Metaliterary Worlds: On Fictional Books Within Books
Elizabeth Knox Recommends George Elliot, Mikhail Bulgakov, and More
I set out to remind myself about fictional books within books and, researching, discovered how much has been said already about the cursed and forbidden ones. The characters of my novel, The Absolute Book, think about some of these in the course of the story—Lovecraft’s Necronomicon or, in Robert Chambers’ short story collection The King in Yellow, the eponymous play said to drive all who encounter it insane. I wanted to suggest that the Firestarter of The Absolute Book—an ancient scroll box which has survived so many library fires that scholars have begun to imagine it starts them—is cursed in some way. I also wanted to suggest the possibility that the Firestarter might in fact be blessed and revelatory.
Taryn, my scholarly hero, doesn’t believe in cursed books and keeps pointing out that any examples people offer her are fictional, the books inside books. (Or at least she remains skeptical until events occur to change her mind on how things are that are deemed to be “only stories” might in fact be fact.)
My exercise in refreshing my memory steered me away from the often discussed cursed fictional books. Instead I looked at those that pose more of a threat to their writers than their readers. There are parties trying to prevent them being written at all. Or maybe they drive their authors into asylums for the insane, or simply dispirit them to the point of death. Or maybe they are destroyed by their authors as a way of choosing life over the story of a life.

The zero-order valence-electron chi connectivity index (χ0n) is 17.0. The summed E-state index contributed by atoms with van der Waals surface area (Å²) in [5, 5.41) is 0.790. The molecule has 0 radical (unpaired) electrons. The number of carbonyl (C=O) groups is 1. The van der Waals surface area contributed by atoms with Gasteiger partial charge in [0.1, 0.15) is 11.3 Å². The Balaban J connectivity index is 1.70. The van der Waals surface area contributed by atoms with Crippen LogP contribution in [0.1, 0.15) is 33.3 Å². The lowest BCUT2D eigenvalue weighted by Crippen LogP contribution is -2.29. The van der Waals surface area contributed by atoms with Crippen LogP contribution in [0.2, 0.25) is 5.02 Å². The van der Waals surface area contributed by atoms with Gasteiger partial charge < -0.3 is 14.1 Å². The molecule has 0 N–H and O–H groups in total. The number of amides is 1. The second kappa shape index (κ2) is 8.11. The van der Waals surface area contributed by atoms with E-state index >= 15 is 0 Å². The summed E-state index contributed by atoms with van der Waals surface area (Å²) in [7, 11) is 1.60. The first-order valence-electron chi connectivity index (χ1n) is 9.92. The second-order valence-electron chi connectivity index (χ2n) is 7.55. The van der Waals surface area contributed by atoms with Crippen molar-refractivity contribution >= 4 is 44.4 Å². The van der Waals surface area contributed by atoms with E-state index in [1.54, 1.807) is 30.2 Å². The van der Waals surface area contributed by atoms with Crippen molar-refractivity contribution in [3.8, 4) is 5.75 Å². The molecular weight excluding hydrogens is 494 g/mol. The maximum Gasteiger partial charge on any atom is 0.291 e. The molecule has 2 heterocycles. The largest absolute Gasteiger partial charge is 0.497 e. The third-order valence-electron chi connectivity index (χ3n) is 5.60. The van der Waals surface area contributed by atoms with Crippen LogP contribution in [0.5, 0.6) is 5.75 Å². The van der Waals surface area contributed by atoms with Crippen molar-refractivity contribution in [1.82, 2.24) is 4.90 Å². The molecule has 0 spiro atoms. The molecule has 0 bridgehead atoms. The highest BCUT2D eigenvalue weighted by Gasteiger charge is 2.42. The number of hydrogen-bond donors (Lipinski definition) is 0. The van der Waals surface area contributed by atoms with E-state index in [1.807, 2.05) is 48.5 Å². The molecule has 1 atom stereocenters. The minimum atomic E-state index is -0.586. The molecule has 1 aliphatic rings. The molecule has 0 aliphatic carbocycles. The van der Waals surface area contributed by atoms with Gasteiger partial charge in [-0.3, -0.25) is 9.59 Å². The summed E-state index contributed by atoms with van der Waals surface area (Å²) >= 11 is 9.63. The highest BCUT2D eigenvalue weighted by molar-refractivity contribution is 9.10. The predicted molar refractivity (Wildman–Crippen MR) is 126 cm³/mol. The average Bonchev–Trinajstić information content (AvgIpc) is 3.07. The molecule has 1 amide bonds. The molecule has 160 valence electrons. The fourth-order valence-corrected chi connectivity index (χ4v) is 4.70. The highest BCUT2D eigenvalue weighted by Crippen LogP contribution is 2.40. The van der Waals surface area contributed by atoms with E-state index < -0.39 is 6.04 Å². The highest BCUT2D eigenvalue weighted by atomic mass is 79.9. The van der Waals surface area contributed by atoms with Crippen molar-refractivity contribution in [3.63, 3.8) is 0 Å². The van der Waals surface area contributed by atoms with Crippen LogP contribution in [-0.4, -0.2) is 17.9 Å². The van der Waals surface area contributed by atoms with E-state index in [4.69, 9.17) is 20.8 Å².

I love these fictional books, the failed, prevented and resisted. Books of too much responsibility; of too many threads so the web becomes a cobweb; or too strong a feeling of having involved those nearest us in our delusions, followed by a the desire to burn the work because we can’t burn ourselves.
Clifford D. Simak, Time and Again
(Open Road Media Science and Fantasy)
In Time and Again, Asher Sutton finds a copy of a book that he has apparently written (one he does have notes for and thoughts about). His book is, he discovers, the founding document and sacred text of a future civilization. The future Sutton’s book has brought about isn’t very rosy for humans (but is for androids). Sutton is appalled. He tries to resist being the person he is, and thinking the thoughts he has, so that he’ll never write the book. Humans from the future try to kill him. Androids from the future protect him—with great tenderness. The great tenderness is a deciding factor. Ultimately Sutton becomes resigned to his fate and, as a serene and philosophical old man, sits down and writes his book.